Digital Phone Service Helps Users Save Big, AT&T Reacts to VoIP Providers with New Data Caps

Top Quote As ITP VoIP and other digital phone providers continue to reel in converts from analog service, experts speculate that AT&T's recent DSL data cap is a reaction to the company's loss in landline revenue. End Quote
  • New York, NY (1888PressRelease) March 18, 2011 - Last week, AT&T announced a new 150GB monthly limit for its DSL service, which was previously without a data limit. Analysts suggest that the new data cap comes in response to the continual decline of analog phone service, which has been eclipsed over the past dozen years by ITP VoIP and other prominent VoIP providers.

    Available at, ITP VoIP empowers VoIP business and residential customers to save hundreds and even thousands of dollars every year on their phone bills. The internet phone company includes a slew of features for even its most basic digital phone plans - perks that would cost consumers extra with most traditional phone providers.

    Providing affordable hosted PBX packages, ITP VoIP likewise enables its small- and medium-sized business clients to save on their installation and operational expenses. The digital phone services requires only a router (provided for free by ITP VoIP) and preexisting broadband connection to operate, making the installation process as simple as plugging in a cord. The remaining equipment operates remotely from ITP VoIP, allowing even small businesses to benefit from a fully featured phone system without employing an IT department to manage it.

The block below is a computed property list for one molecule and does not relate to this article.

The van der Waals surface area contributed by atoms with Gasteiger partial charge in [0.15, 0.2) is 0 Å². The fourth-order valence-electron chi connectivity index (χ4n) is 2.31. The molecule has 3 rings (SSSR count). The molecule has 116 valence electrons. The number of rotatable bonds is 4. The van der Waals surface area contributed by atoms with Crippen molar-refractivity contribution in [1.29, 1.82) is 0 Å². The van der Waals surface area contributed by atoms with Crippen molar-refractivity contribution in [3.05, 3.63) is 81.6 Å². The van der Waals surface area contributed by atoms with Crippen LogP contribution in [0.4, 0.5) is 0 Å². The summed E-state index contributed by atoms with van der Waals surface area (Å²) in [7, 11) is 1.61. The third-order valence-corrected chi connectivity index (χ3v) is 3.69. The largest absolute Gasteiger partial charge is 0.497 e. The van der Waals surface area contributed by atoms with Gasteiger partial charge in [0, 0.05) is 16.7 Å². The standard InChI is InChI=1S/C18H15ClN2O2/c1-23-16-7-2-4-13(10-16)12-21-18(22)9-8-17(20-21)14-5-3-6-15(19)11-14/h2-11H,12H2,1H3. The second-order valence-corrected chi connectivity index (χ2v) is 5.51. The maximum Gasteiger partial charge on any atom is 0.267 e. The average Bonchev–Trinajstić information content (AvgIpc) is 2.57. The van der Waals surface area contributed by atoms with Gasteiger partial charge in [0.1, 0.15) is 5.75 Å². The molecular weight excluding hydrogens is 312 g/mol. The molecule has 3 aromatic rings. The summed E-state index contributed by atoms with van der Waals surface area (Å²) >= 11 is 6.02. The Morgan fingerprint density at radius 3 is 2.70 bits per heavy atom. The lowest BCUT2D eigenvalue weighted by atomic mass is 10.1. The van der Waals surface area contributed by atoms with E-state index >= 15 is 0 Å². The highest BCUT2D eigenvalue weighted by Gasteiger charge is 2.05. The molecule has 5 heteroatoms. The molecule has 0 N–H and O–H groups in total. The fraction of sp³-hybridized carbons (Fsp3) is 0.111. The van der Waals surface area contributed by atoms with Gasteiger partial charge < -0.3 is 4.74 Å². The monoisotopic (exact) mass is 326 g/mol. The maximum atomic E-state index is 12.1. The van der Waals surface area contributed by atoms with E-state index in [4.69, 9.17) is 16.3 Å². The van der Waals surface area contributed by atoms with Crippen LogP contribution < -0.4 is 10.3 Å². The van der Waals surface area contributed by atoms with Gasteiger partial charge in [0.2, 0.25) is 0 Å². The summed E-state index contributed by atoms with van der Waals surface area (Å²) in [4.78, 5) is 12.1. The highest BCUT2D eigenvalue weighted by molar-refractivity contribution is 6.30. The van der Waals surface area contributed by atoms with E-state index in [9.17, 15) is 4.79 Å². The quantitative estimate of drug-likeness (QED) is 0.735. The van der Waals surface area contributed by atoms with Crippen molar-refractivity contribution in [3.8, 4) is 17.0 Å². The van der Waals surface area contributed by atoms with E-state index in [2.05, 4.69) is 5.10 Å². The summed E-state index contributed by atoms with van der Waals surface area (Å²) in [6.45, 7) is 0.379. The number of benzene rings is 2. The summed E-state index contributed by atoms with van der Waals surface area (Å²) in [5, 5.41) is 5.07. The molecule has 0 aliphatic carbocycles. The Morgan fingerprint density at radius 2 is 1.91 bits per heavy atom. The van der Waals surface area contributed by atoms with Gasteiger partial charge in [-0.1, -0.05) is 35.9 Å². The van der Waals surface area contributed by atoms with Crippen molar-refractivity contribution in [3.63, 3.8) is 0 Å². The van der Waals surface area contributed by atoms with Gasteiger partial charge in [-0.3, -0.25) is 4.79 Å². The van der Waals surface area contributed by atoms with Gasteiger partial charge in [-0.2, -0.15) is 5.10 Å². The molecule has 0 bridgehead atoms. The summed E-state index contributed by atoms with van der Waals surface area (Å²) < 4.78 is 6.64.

The digital phone industry's competitive pricing and hassle-free operation have encouraged more and more callers to jump ship from landline service offered by AT&T, among other providers. AT&T's upcoming monthly data cap, which will charge users $10 for every 50GB of data transferred over 150GB, is being perceived as an attempt to recapture the lost profits from those customers that switched from landline service to VoIP providers. Tech blog, for example, published a lengthy blog post questioning the company's motives.

    AT&T cited increased network congestion as the reason for its impending data limitations, however many industry experts find fault with this reasoning. BT Retail, a prominent phone service in the U.K., recently announced the removal of its bandwidth caps after remodeling its infrastructure to better handle the load. The predicted expense of such remodeling - not to mention the cost of maintaining a network like AT&T's - actually decreased in 2010, Ars Technica reported. If data revenue is increasing and network costs decreasing, critics wonder, how can AT&T justify this new cap on data?

    Given this lack of justification, it's no wonder that experts see the data caps as a reaction to the steady decrease in landline profits caused by the rise of the VoIP business, among other factors.

    To learn more about ITP VoIP, visit

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